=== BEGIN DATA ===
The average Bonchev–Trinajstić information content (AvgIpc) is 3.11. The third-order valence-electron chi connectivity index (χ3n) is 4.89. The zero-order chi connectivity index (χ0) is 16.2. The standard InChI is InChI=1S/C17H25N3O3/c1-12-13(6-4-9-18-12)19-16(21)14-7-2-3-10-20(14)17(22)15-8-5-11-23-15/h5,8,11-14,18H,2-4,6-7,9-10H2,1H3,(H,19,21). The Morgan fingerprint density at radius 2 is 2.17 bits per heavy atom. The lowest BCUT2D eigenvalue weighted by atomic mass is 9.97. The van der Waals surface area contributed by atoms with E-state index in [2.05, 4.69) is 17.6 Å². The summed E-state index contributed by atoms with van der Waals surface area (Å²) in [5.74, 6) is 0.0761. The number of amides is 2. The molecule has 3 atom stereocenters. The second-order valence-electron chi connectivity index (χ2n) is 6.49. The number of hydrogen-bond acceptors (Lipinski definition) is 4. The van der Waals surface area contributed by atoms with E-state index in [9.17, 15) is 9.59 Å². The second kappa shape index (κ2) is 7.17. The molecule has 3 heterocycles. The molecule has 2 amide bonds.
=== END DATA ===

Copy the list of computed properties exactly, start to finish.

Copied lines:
The average Bonchev–Trinajstić information content (AvgIpc) is 3.11. The third-order valence-electron chi connectivity index (χ3n) is 4.89. The zero-order chi connectivity index (χ0) is 16.2. The standard InChI is InChI=1S/C17H25N3O3/c1-12-13(6-4-9-18-12)19-16(21)14-7-2-3-10-20(14)17(22)15-8-5-11-23-15/h5,8,11-14,18H,2-4,6-7,9-10H2,1H3,(H,19,21). The Morgan fingerprint density at radius 2 is 2.17 bits per heavy atom. The lowest BCUT2D eigenvalue weighted by atomic mass is 9.97. The van der Waals surface area contributed by atoms with E-state index in [2.05, 4.69) is 17.6 Å². The summed E-state index contributed by atoms with van der Waals surface area (Å²) in [5.74, 6) is 0.0761. The number of amides is 2. The molecule has 3 atom stereocenters. The second-order valence-electron chi connectivity index (χ2n) is 6.49. The number of hydrogen-bond acceptors (Lipinski definition) is 4. The van der Waals surface area contributed by atoms with E-state index in [9.17, 15) is 9.59 Å². The second kappa shape index (κ2) is 7.17. The molecule has 3 heterocycles. The molecule has 2 amide bonds.